Although Johannsson inspired the founding of the label, the WI's first release was actually a four-song EP by the classically-trained string quartet Amina. Although best known as Sigur Ras's string section, they had originally gotten together during music school to make their own brand of improvisatory music -- which emphasizes strings but also crystal glasses filled with water, mallet instruments, and bowed saws. "We're drawn to instruments that we think are beautiful," says the group's cellist, Sumarlioadottir. "It's almost as important that [instruments] are as pleasing to the eye as they are pleasing to the ear."

After finishing their 2004 tour with Sigur Ras, Amina recorded an EP, AnimaaminA, during the summer of the same year. The four women found going solo and working with the WI extremely liberating. "As an accompanying quartet, you're kind of moving within the space of someone else," says Sumarlioadottir. Amina's music could be described as classically-tinged, slightly ambient, and possibly hypnotic-words that could also be used to describe their associates, Sigur Ras. Upon first listen, however, one notices immediately that certain key factors -- a knack for understatement, a shying away from pop song structures, a preference for texture over LAYERING -- put Amina in its own category. Sigur Ras may be a good listen on a rainy day, but Amina actually sounds like the drizzling grayness of that afternoon. The WI is releasing Amina's full-length debut early in 2006.

An Icelandic musician who rarely finds himself faced with pigeonholing is Skuli Sverisson. The New York-based musician has worked with everyone from Blonde Redhead and Laurie Anderson to Ryuichi Sakomoto and Fennesz, and the WI recently released an album of his work with bass clarinetist Anthony Burr called A Thousand Incidents Arise. As a figure in the avant-garde jazz scene inspired by minimalist classical music (he lists Giacinto Scelsi and Morton Feldman as current infatuations), Sverisson's own music has little in common with his popular Icelandic peers beyond his method of bowing guitars.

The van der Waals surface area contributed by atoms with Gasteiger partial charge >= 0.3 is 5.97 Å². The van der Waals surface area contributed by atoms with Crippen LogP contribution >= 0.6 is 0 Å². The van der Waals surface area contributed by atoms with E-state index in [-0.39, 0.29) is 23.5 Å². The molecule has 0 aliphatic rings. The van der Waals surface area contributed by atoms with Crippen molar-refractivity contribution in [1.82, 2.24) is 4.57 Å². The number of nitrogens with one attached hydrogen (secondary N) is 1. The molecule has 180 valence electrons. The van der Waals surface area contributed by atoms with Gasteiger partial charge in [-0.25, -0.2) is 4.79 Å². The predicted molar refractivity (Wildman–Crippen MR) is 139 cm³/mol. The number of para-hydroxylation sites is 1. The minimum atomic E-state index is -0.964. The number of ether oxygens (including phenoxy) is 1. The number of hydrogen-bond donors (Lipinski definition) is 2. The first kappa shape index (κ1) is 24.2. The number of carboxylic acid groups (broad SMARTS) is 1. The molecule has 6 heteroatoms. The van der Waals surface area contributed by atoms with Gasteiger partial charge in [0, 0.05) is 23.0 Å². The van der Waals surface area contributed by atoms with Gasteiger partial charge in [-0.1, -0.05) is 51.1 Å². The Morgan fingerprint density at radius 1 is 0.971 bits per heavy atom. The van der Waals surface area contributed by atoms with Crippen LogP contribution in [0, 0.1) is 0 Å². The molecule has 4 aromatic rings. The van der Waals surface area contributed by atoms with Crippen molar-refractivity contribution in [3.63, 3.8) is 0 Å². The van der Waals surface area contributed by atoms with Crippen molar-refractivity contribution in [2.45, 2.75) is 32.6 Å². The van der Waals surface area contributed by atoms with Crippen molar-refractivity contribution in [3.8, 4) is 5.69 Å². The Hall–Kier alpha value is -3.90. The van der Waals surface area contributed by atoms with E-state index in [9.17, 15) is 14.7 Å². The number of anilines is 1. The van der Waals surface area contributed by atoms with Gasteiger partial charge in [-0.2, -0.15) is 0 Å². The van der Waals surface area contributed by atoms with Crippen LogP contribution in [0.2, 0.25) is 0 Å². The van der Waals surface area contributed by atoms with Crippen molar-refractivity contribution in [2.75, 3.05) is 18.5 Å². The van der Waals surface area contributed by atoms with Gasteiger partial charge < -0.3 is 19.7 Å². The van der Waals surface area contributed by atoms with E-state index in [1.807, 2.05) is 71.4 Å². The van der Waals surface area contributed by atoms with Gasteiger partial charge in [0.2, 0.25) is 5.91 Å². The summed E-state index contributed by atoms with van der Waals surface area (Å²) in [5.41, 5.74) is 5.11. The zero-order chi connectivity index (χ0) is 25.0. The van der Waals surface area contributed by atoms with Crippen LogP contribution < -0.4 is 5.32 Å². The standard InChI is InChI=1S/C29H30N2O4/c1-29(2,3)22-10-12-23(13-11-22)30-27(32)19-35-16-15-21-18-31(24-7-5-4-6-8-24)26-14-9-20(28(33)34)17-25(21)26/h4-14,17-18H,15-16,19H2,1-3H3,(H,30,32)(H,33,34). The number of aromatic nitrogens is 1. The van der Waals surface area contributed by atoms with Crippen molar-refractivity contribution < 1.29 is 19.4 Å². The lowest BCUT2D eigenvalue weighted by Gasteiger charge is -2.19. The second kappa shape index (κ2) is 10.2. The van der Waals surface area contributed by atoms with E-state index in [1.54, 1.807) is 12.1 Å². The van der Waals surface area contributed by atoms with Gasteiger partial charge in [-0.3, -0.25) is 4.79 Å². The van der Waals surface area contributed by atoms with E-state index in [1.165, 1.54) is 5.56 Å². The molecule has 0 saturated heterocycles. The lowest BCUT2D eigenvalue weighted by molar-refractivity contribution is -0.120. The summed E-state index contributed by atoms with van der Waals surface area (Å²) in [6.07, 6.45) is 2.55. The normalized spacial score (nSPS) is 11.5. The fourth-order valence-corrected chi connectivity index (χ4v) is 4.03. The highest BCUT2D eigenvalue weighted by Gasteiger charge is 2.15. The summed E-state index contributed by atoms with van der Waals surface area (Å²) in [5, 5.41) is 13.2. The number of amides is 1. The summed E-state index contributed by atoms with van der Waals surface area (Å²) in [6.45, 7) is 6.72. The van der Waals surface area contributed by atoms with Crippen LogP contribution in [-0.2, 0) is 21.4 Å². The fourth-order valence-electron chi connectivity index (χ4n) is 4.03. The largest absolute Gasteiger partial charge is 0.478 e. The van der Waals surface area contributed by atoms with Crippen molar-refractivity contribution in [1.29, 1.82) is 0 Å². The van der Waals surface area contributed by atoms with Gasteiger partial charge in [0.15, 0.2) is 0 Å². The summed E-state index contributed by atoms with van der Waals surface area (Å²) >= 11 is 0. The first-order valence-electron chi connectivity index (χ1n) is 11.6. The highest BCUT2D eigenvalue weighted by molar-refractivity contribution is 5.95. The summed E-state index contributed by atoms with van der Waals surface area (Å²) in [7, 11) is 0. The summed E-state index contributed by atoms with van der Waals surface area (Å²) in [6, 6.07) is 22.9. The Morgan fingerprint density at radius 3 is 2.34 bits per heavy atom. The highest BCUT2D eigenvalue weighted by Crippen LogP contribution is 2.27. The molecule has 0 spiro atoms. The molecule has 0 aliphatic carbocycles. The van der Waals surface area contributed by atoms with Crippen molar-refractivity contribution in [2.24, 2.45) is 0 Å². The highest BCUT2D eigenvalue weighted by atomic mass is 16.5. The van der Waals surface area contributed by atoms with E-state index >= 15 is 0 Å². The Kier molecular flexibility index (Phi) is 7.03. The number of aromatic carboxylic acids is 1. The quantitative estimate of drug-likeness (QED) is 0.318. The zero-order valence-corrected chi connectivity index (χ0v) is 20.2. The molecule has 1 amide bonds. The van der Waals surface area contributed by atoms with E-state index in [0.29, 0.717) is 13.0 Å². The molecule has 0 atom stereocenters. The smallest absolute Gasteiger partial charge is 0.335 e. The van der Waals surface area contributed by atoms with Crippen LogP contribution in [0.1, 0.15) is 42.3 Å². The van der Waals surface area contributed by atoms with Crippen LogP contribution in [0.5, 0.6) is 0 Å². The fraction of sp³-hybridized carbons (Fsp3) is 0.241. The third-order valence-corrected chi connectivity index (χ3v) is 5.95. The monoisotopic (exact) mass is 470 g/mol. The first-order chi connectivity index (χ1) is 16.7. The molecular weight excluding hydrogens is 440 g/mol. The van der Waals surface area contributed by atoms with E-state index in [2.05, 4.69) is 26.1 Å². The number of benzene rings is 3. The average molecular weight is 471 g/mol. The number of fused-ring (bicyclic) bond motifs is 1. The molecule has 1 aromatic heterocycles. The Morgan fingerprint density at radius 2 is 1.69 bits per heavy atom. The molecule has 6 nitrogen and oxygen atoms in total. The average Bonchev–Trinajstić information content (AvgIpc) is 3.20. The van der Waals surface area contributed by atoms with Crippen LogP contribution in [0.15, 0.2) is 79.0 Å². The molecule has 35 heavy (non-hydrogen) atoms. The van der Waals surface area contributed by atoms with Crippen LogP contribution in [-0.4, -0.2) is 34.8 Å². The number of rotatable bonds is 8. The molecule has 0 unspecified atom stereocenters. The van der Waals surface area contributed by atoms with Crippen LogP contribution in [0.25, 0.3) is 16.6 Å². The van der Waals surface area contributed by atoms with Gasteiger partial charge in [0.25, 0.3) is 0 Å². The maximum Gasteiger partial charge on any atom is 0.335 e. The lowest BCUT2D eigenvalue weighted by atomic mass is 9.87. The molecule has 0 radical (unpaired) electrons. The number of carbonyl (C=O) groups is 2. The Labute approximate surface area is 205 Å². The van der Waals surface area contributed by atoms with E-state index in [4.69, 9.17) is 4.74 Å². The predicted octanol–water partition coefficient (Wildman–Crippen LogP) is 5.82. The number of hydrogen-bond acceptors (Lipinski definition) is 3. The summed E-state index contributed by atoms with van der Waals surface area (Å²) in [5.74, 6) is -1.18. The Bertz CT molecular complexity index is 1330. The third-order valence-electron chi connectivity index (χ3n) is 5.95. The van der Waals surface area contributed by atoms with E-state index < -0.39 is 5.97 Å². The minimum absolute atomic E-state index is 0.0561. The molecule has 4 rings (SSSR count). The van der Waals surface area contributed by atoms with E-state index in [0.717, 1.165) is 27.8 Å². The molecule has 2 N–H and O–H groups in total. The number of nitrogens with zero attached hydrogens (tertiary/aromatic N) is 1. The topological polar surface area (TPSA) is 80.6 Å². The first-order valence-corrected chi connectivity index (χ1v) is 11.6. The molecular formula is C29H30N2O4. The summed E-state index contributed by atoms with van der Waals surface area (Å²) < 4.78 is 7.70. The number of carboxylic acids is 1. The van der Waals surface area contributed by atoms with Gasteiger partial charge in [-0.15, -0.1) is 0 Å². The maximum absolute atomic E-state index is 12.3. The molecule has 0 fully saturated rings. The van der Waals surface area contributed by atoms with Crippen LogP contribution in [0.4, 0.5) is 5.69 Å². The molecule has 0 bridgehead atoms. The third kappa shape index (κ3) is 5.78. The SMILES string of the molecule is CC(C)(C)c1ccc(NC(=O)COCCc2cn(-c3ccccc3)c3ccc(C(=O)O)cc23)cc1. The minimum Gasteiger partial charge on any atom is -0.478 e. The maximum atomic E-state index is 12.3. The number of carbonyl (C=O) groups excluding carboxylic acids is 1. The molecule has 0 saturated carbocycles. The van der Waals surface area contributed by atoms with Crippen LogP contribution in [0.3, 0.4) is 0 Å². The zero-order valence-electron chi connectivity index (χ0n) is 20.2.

Though rarely described as prototypically "Icelandic" himself, Sverisson understands why other Icelandic musicians are. "A lot of the music that's been coming out of Iceland is very intuitive," he says. "Whenever music becomes that intuitive, it brings in influences like the landscape and the environment that you're in -- I think that's absolutely happening." Unlike Icelandic music, explains Sverisson, "American music has a very deep root in history -- jazz, blues... But in Iceland, we don't really have a great musical history, so people feel free to make things up."

Indeed, what might link together these musicians is their shared lack of historical precedent. Despite what the media has led us to believe, says Johannsson, "When you really study the Icelandic scene, I think people will find that it's really very varied. I think that's due to the size -- it's quite small and it's not big enough to sustain a whole scene of bands that sound exactly like Sigur Ras. There's nobody else in Iceland that sounds like Sigur Ras -- it's just them." With these three acts serving only as a preview to the WI's upcoming roster of Icelandic acts, Americans will soon be enjoying a wide range of the chilly little island's musical fruits.